FLINT, Michigan (WJRT) - (02/08/2018) - The further south you drive, the more flakes you'll see flying.
We spoke with drivers down in Holly Thursday night about their plans for Friday in anticipation of the next blast of snow.
The drivers we spoke with who commute say they plan to drive in to work tomorrow, no matter what Mother Nature delivers on Friday.
"Usually I leave at like ten after five," said Paula Lloyd, "I'm just going to leave a little early."
Lloyd, who works in the operating room, says showing up is not an option.
She's not alone.
"I'm going to get up early in the morning, go to Detroit, reload, back back home until Sunday night," said truck driver Terry Harper, who is based in Monroe.
"We still have to take care of our customers," he said.
When it comes to caring for yourself and others on the road, Harper, who drives an 18-wheeler offered some timely advice.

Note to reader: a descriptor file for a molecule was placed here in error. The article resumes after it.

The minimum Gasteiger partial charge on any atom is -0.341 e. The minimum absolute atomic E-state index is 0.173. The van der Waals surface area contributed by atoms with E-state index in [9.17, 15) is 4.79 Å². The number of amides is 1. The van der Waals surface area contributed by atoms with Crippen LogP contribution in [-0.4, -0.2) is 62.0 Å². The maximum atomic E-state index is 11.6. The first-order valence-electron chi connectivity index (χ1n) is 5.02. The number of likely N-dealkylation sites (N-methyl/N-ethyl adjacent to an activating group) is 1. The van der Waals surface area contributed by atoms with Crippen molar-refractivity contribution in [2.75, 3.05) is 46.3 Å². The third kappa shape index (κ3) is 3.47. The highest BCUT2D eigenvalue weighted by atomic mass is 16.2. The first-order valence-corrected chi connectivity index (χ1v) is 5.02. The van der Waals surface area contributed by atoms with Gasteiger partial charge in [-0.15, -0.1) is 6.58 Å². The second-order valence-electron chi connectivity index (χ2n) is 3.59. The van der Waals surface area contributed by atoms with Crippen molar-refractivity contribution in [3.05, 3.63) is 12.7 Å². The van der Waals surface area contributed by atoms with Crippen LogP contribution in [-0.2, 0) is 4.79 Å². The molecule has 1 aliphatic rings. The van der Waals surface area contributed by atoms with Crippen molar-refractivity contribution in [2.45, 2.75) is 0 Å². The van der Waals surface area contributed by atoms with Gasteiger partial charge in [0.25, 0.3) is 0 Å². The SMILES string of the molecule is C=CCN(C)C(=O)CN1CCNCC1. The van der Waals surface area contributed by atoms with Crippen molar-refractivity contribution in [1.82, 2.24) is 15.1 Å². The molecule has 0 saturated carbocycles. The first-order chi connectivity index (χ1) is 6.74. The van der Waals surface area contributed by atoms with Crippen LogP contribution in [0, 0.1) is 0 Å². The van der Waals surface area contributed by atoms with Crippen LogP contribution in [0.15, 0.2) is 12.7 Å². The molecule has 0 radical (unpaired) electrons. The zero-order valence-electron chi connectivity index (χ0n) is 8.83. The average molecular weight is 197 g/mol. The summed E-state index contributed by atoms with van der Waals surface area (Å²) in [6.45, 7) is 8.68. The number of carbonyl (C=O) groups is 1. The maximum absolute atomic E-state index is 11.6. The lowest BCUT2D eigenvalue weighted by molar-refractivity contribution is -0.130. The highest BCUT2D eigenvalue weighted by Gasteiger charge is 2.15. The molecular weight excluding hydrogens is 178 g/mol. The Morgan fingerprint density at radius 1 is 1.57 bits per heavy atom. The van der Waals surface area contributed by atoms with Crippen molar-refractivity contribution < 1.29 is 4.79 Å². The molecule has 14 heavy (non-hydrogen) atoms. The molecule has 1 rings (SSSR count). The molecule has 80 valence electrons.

"Give 'em room," he said, "be very cautious, we cannot stop."
The predicted snowfall only complicates things for those whose work involves helping others, like wrecker operator Tristan Dilley.
"Move over and slow down," he said when we asked him what other drivers can do to allow him to perform his job safely.
Moving over to provide a full lane buffer between drivers and emergency vehicles, including tow trucks, is actually the law in Michigan.
"We just had a wrecker driver die up in Saginaw a couple of weeks ago, another accident in Detroit," said Dilley, "so it's a big issue."
41-year old Tom Tripp was hit and killed by a suspected drunk driver while loading a car onto his flatbed alongside Dixie Highway near Zelle Drive in Bridgeport Township last month.
Erik Packard with Fenton Express Towing offered this urgent plea to drivers:
'If you see our lights on the side of the road please move over," he said, "it makes our lives a lot easier and safer for us."
"Make sure you're not texting and driving, and paying attention," he added, "please look out for us."